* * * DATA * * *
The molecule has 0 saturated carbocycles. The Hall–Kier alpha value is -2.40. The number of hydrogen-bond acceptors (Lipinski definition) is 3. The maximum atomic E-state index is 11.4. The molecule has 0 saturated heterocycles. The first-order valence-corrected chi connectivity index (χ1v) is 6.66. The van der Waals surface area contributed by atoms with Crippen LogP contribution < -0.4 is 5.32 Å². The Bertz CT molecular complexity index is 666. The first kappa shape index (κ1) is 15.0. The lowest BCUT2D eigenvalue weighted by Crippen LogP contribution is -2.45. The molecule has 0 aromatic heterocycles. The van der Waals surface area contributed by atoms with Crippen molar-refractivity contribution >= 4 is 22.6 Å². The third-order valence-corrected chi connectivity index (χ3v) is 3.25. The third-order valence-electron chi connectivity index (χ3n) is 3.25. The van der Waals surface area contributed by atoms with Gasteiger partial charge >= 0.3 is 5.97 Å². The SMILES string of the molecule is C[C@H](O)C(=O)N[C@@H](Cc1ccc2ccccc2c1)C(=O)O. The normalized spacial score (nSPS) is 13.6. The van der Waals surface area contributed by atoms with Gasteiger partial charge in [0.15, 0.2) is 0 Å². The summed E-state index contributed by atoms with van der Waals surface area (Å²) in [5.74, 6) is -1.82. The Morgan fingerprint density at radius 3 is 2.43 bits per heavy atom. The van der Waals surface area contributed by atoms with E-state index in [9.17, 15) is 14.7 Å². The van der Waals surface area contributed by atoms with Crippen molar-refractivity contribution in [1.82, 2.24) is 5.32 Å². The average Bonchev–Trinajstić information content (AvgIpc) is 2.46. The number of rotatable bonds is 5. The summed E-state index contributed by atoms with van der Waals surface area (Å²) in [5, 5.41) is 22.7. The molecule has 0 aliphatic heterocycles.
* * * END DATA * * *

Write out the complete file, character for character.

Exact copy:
The molecule has 0 saturated carbocycles. The Hall–Kier alpha value is -2.40. The number of hydrogen-bond acceptors (Lipinski definition) is 3. The maximum atomic E-state index is 11.4. The molecule has 0 saturated heterocycles. The first-order valence-corrected chi connectivity index (χ1v) is 6.66. The van der Waals surface area contributed by atoms with Crippen LogP contribution < -0.4 is 5.32 Å². The Bertz CT molecular complexity index is 666. The first kappa shape index (κ1) is 15.0. The lowest BCUT2D eigenvalue weighted by Crippen LogP contribution is -2.45. The molecule has 0 aromatic heterocycles. The van der Waals surface area contributed by atoms with Crippen molar-refractivity contribution >= 4 is 22.6 Å². The third-order valence-corrected chi connectivity index (χ3v) is 3.25. The third-order valence-electron chi connectivity index (χ3n) is 3.25. The van der Waals surface area contributed by atoms with Gasteiger partial charge >= 0.3 is 5.97 Å². The SMILES string of the molecule is C[C@H](O)C(=O)N[C@@H](Cc1ccc2ccccc2c1)C(=O)O. The normalized spacial score (nSPS) is 13.6. The van der Waals surface area contributed by atoms with Gasteiger partial charge in [0.15, 0.2) is 0 Å². The summed E-state index contributed by atoms with van der Waals surface area (Å²) in [5.74, 6) is -1.82. The Morgan fingerprint density at radius 3 is 2.43 bits per heavy atom. The van der Waals surface area contributed by atoms with E-state index in [9.17, 15) is 14.7 Å². The van der Waals surface area contributed by atoms with Crippen molar-refractivity contribution in [1.82, 2.24) is 5.32 Å². The average Bonchev–Trinajstić information content (AvgIpc) is 2.46. The number of rotatable bonds is 5. The summed E-state index contributed by atoms with van der Waals surface area (Å²) in [5, 5.41) is 22.7. The molecule has 0 aliphatic heterocycles.